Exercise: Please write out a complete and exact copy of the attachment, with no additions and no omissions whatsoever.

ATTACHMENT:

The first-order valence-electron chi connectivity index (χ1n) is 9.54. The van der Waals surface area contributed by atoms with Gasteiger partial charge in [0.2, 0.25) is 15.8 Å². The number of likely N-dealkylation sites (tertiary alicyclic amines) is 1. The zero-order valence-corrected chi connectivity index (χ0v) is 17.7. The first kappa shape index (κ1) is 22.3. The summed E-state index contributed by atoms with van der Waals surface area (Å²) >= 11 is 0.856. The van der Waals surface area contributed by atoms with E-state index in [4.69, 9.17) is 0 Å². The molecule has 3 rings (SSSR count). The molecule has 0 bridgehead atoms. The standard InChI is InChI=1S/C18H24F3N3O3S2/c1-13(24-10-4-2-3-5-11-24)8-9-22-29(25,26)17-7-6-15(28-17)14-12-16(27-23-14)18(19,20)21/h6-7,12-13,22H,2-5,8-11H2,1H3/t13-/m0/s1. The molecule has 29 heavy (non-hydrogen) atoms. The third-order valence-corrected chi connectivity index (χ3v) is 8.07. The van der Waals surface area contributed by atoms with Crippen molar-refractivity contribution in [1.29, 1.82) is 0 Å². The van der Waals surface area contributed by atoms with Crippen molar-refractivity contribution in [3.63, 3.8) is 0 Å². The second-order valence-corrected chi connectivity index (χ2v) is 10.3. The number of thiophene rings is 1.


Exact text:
The first-order valence-electron chi connectivity index (χ1n) is 9.54. The van der Waals surface area contributed by atoms with Gasteiger partial charge in [0.2, 0.25) is 15.8 Å². The number of likely N-dealkylation sites (tertiary alicyclic amines) is 1. The zero-order valence-corrected chi connectivity index (χ0v) is 17.7. The first kappa shape index (κ1) is 22.3. The summed E-state index contributed by atoms with van der Waals surface area (Å²) >= 11 is 0.856. The van der Waals surface area contributed by atoms with E-state index in [4.69, 9.17) is 0 Å². The molecule has 3 rings (SSSR count). The molecule has 0 bridgehead atoms. The standard InChI is InChI=1S/C18H24F3N3O3S2/c1-13(24-10-4-2-3-5-11-24)8-9-22-29(25,26)17-7-6-15(28-17)14-12-16(27-23-14)18(19,20)21/h6-7,12-13,22H,2-5,8-11H2,1H3/t13-/m0/s1. The molecule has 29 heavy (non-hydrogen) atoms. The third-order valence-corrected chi connectivity index (χ3v) is 8.07. The van der Waals surface area contributed by atoms with Crippen molar-refractivity contribution in [1.29, 1.82) is 0 Å². The van der Waals surface area contributed by atoms with Crippen molar-refractivity contribution in [3.63, 3.8) is 0 Å². The second-order valence-corrected chi connectivity index (χ2v) is 10.3. The number of thiophene rings is 1.